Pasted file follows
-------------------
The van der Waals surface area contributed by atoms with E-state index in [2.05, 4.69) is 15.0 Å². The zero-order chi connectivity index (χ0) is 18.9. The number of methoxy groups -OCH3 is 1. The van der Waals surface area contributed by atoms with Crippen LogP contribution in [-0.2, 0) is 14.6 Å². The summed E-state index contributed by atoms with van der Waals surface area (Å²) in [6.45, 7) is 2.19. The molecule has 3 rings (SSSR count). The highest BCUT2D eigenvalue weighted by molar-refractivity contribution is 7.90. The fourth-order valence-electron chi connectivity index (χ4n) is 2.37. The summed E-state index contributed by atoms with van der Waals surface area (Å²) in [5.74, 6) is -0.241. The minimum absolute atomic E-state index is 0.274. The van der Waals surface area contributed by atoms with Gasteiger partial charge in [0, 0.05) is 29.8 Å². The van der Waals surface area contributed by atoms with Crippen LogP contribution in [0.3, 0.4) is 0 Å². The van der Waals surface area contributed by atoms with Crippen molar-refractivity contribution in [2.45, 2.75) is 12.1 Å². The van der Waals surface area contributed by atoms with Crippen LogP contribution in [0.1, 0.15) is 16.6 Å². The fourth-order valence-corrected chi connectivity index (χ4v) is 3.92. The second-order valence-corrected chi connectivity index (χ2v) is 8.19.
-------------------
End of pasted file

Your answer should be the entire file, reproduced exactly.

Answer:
The van der Waals surface area contributed by atoms with E-state index in [2.05, 4.69) is 15.0 Å². The zero-order chi connectivity index (χ0) is 18.9. The number of methoxy groups -OCH3 is 1. The van der Waals surface area contributed by atoms with Crippen LogP contribution in [-0.2, 0) is 14.6 Å². The summed E-state index contributed by atoms with van der Waals surface area (Å²) in [6.45, 7) is 2.19. The molecule has 3 rings (SSSR count). The highest BCUT2D eigenvalue weighted by molar-refractivity contribution is 7.90. The fourth-order valence-electron chi connectivity index (χ4n) is 2.37. The summed E-state index contributed by atoms with van der Waals surface area (Å²) in [5.74, 6) is -0.241. The minimum absolute atomic E-state index is 0.274. The van der Waals surface area contributed by atoms with Gasteiger partial charge in [0, 0.05) is 29.8 Å². The van der Waals surface area contributed by atoms with Crippen LogP contribution in [0.3, 0.4) is 0 Å². The van der Waals surface area contributed by atoms with Crippen molar-refractivity contribution in [2.45, 2.75) is 12.1 Å². The van der Waals surface area contributed by atoms with Crippen LogP contribution in [0.1, 0.15) is 16.6 Å². The fourth-order valence-corrected chi connectivity index (χ4v) is 3.92. The second-order valence-corrected chi connectivity index (χ2v) is 8.19.